Have you ever heard a story about a lottery winner who wins BIG… but then loses everything a few years later?
Or the sports star who’s popping champagne and kissing models at 21, but working at a carwash for minimum wage at 29?
Maybe you have that friend who thinks he’s a millionaire because his house, his luxury SUV, his fine wine collection, all add up to a million dollars.
Or the one that wants to become a millionaire, but she decided to get a loan, get an Ivy League degree, and then—maybe—get a “safe”, salaried job.
Financially ignorant people come in all shapes and sizes. But I won’t let you be one of them.
So, I want you to drill these three principles in your head:
#1. If it doesn’t put money in your pocket, it’s not an asset. The house you live in, the car you use every day, they take money out of your pocket. So don’t call them assets. They are liabilities.
Assets put money in your pocket, and the only real assets are: real estate, businesses, and paper assets (stocks that pay dividends, and some commodities.)
Rich people buy assets (ideally with debt, or other people’s money), and prefer to rent their liabilities.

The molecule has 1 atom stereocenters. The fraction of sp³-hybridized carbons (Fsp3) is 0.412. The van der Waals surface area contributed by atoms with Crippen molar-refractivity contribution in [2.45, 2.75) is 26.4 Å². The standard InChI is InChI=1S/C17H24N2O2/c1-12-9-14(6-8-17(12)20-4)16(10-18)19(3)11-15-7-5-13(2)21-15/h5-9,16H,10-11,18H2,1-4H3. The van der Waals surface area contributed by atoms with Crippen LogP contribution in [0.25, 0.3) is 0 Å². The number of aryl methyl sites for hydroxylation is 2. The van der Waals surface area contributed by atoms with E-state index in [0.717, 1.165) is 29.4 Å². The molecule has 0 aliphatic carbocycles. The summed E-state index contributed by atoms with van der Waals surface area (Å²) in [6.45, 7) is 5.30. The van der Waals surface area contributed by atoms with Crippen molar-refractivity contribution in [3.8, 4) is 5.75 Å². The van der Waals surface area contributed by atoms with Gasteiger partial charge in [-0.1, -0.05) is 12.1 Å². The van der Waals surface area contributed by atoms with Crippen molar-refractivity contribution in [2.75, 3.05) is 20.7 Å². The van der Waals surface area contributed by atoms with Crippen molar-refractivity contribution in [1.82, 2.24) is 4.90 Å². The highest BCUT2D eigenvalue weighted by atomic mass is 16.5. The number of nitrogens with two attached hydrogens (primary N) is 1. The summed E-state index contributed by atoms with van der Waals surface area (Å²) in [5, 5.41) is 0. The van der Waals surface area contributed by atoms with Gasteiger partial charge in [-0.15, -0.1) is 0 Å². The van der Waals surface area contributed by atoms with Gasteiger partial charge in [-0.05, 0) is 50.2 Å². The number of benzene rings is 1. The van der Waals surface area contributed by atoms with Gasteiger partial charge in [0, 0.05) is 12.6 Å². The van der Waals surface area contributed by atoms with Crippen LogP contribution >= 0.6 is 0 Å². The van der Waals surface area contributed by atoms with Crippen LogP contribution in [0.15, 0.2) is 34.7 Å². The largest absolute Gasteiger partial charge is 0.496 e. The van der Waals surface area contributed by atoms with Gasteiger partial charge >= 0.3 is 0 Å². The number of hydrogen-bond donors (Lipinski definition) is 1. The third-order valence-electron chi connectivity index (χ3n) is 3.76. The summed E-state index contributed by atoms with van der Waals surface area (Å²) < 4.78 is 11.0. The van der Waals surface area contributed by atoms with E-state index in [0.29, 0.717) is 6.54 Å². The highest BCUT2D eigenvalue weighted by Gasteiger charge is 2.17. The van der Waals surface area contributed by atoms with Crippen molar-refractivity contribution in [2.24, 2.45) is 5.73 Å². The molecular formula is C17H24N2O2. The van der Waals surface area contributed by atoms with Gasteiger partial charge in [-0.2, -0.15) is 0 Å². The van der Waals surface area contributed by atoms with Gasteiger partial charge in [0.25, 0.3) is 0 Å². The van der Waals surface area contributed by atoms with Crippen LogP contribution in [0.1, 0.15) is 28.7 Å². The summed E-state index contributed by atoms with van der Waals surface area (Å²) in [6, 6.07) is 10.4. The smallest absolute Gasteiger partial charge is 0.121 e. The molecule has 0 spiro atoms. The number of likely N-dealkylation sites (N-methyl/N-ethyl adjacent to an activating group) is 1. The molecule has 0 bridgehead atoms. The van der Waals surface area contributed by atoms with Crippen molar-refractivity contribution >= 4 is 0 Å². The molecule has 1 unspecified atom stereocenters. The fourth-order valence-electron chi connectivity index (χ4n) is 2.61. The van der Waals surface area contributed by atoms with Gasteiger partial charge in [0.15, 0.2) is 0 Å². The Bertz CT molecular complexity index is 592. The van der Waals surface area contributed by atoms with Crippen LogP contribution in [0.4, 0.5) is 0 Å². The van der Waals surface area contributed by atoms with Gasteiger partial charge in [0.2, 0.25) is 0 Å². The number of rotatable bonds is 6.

#2. It’s not about equity, capital gains, or net worth. It’s about cash flow. That’s the money that comes in each month that’s left over, after accounting for expenses.
The minute your passive income is bigger than your living expenses, you’re financially free.
You don’t have to be a millionaire to start acquiring assets. But if you start acquiring now, you can be well on your way to becoming one.
The average Jane or Joe with two investment properties producing $1,700/month in rent (and who only has $1,550/month in expenses) is already financially free.
While the “high net worth” suited-up executive earning $25,000 a month (who spends $27,000/month) is stuck squarely in the rat race.
#3. It’s not about how much you make. It’s about how much you keep.
This is how lotto winners go broke in a few short years. Cruises through the French riviera, watch collections, new cars, a new penthouse with a massive home theater…
All of that is great, but the rich only get the lifestyle AFTER they have assets producing cash flow to support it.
The financially ignorant get the lifestyle instead of the assets, then go broke.
What’s the takeaway from all this?
If you’re still reading, you’re well on your way to having the kind of knowledge that will make you rich.
Now is the time to take action.
How do you do that?